House Democrats have reached a long-elusive agreement on a package of police and community safety bills, according to several of the top stakeholders, with plans for the lower chamber to vote Thursday to send the legislation to the Senate.
The deal arrives after months of tense talks between moderate Democrats, who have been pushing for a vote on the pro-police package ahead of the midterm elections, and liberals leery of showering new funds on law enforcers without new safeguards for curbing police abuse.
Rep. Joyce Beatty (D-Ohio), head of the Congressional Black Caucus and a key negotiator, said the vote will send a clear message to voters that Democrats are fighting to bolster public safety without sacrificing accountability for abusive officers.
“The American people have been asking for mental health — we’re giving them that. The American people have been asking for training and making sure that we’re looking at the victims — we’re giving them that. They’ve been asking us to break this cycle of violence — we’re giving them that. They have been asking us in small communities, or rural communities, to make sure we do something to get good police officers,” Beatty told reporters in the Capitol.
“So with that said, we have those bills coming forward.”
House Majority Leader Steny Hoyer (D-Md.) said in a tweet that he plans to bring the policing bills to the floor for consideration Thursday.
The legislative package is smaller than the one championed by moderates earlier in the year, when the Democrats’ plans to stage a vote were thwarted by liberal opposition within their own ranks. But on Wednesday the talks bore fruit, winning the support of the liberal holdouts, including Beatty and other CBC leaders, as well as the leaders of the Congressional Progressive Caucus.
Reps. Pramila Jayapal (D-Wash.) and Ilhan Omar (D-Minn.), who conducted marathon talks with centrist Rep. Josh Gottheimer (D-N.J) to seal the deal, quickly touted provisions designed to ensure that funding targets smaller police departments, provides training for de-escalation practices and focuses on mental health.
“With this package, House Democrats have the opportunity to model a holistic, inclusive approach to public safety, and keep our promise to families across the country to address this issue at the federal level,” Jayapal and Omar said in a joint statement.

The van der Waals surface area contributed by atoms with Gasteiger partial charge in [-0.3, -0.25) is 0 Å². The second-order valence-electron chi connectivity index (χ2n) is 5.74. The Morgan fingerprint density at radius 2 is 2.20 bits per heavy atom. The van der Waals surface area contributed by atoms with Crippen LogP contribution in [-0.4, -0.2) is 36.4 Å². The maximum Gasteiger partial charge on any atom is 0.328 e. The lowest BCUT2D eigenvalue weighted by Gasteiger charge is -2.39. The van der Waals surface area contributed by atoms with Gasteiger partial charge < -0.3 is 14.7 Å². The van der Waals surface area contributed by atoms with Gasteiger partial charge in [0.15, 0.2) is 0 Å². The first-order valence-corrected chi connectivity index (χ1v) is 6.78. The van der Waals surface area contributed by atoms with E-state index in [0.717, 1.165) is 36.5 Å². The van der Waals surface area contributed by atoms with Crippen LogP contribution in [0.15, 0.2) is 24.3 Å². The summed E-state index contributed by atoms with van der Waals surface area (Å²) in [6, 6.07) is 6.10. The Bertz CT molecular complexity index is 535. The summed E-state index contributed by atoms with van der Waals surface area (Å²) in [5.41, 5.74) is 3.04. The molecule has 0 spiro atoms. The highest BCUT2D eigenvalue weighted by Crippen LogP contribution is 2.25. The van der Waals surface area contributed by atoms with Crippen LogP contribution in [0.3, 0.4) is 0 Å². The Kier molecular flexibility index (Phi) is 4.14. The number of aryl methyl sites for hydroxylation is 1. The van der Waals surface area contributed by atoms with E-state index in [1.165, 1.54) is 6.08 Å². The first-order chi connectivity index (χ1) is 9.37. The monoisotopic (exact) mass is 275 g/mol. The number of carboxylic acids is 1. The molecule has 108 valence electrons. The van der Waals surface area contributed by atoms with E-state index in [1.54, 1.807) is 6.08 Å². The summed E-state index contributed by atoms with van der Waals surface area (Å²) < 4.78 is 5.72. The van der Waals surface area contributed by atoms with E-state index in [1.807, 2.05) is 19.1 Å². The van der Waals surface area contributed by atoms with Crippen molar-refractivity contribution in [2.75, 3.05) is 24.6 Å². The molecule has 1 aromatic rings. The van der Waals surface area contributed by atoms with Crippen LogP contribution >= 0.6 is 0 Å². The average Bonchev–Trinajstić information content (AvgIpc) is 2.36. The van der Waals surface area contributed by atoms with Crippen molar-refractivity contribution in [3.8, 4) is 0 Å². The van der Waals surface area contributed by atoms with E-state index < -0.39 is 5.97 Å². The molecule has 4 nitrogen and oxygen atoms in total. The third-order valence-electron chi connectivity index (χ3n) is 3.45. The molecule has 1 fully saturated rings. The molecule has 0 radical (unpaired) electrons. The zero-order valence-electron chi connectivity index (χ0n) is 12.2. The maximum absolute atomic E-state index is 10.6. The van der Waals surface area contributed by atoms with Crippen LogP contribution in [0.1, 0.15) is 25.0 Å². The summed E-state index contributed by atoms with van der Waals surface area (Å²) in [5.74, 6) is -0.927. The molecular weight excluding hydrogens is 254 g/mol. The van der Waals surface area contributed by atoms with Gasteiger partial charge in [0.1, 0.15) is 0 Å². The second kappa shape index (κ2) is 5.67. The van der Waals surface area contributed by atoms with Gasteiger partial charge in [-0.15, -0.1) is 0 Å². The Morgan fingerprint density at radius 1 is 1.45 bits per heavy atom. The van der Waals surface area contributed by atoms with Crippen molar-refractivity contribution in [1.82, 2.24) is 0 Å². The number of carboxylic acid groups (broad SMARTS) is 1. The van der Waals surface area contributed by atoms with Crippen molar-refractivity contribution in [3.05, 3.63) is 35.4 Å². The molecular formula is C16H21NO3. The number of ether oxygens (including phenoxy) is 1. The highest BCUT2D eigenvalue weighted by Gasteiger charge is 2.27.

The package consists of four bills.
One, sponsored by Gottheimer, would provide federal grants to small local law enforcement agencies with fewer than 200 officers.
A third bill, sponsored by Rep. Katie Porter (D-Calif.), promotes the use of mental health workers, in lieu of law enforcement officers, in responding to incidents involving people with special behavioral needs.
Beatty said the House will vote on a single rule for the four bills, then consider each one separately on the floor.
The CBC chair noted that while not all of the caucus’ members will support the measures, it was nonetheless important to push through some form of policing legislation.
“Every member of the CBC may not weigh in on it or vote for it — and I’m okay with that,” Beatty told reporters. “But we wanted to make sure we could say we’re doing the best we can at this time.”
Porter predicted a similar trend within the Progressive Caucus. There might be some liberal defections, she said, but “a bulk” of the CPC will be on board.
The deal on policing legislation will likely be welcome news to some vulnerable Democrats, known as frontliners, who were hoping to secure a deal on public safety bills to tout on the campaign trail in the final weeks before the November midterm elections.
Those in tight races see the policing legislation as a way to combat attacks from their Republican challengers that the party wants to “defund the police.”